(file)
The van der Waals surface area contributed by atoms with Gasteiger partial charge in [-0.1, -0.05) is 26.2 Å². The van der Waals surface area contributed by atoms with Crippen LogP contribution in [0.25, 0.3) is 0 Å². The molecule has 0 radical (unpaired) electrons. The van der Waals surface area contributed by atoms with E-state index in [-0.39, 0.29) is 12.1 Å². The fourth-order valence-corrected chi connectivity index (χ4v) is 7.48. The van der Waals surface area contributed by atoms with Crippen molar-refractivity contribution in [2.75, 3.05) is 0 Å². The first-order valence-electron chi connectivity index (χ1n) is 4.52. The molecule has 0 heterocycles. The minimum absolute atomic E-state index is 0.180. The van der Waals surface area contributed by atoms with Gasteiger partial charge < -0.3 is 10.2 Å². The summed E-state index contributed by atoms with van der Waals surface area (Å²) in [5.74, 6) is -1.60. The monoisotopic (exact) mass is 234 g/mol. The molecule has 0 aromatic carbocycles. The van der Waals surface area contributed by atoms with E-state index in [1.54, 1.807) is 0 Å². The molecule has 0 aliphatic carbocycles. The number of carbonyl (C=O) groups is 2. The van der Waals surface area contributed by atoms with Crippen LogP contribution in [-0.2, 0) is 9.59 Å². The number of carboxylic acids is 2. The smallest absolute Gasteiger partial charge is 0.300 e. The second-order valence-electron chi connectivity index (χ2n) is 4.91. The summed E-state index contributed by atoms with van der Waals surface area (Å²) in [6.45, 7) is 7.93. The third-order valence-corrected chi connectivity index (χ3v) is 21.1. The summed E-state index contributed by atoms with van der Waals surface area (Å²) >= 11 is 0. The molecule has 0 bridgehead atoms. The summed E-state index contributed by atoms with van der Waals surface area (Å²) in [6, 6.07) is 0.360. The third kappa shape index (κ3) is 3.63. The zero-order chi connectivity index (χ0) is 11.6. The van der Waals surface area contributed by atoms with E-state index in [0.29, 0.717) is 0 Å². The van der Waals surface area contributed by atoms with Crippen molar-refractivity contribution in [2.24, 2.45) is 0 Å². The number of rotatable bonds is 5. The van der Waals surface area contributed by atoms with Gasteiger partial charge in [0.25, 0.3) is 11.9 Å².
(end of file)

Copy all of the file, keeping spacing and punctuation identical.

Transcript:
The van der Waals surface area contributed by atoms with Gasteiger partial charge in [-0.1, -0.05) is 26.2 Å². The van der Waals surface area contributed by atoms with Crippen LogP contribution in [0.25, 0.3) is 0 Å². The molecule has 0 radical (unpaired) electrons. The van der Waals surface area contributed by atoms with E-state index in [-0.39, 0.29) is 12.1 Å². The fourth-order valence-corrected chi connectivity index (χ4v) is 7.48. The van der Waals surface area contributed by atoms with Crippen molar-refractivity contribution in [2.75, 3.05) is 0 Å². The first-order valence-electron chi connectivity index (χ1n) is 4.52. The molecule has 0 heterocycles. The minimum absolute atomic E-state index is 0.180. The van der Waals surface area contributed by atoms with Gasteiger partial charge < -0.3 is 10.2 Å². The summed E-state index contributed by atoms with van der Waals surface area (Å²) in [5.74, 6) is -1.60. The monoisotopic (exact) mass is 234 g/mol. The molecule has 0 aromatic carbocycles. The van der Waals surface area contributed by atoms with E-state index in [1.54, 1.807) is 0 Å². The molecule has 0 aliphatic carbocycles. The number of carbonyl (C=O) groups is 2. The van der Waals surface area contributed by atoms with Crippen LogP contribution in [-0.2, 0) is 9.59 Å². The number of carboxylic acids is 2. The smallest absolute Gasteiger partial charge is 0.300 e. The second-order valence-electron chi connectivity index (χ2n) is 4.91. The summed E-state index contributed by atoms with van der Waals surface area (Å²) in [6.45, 7) is 7.93. The third-order valence-corrected chi connectivity index (χ3v) is 21.1. The summed E-state index contributed by atoms with van der Waals surface area (Å²) >= 11 is 0. The molecule has 0 bridgehead atoms. The summed E-state index contributed by atoms with van der Waals surface area (Å²) in [6, 6.07) is 0.360. The third kappa shape index (κ3) is 3.63. The zero-order chi connectivity index (χ0) is 11.6. The van der Waals surface area contributed by atoms with E-state index in [0.29, 0.717) is 0 Å². The van der Waals surface area contributed by atoms with Crippen molar-refractivity contribution in [2.24, 2.45) is 0 Å². The number of rotatable bonds is 5. The van der Waals surface area contributed by atoms with Gasteiger partial charge in [0.25, 0.3) is 11.9 Å².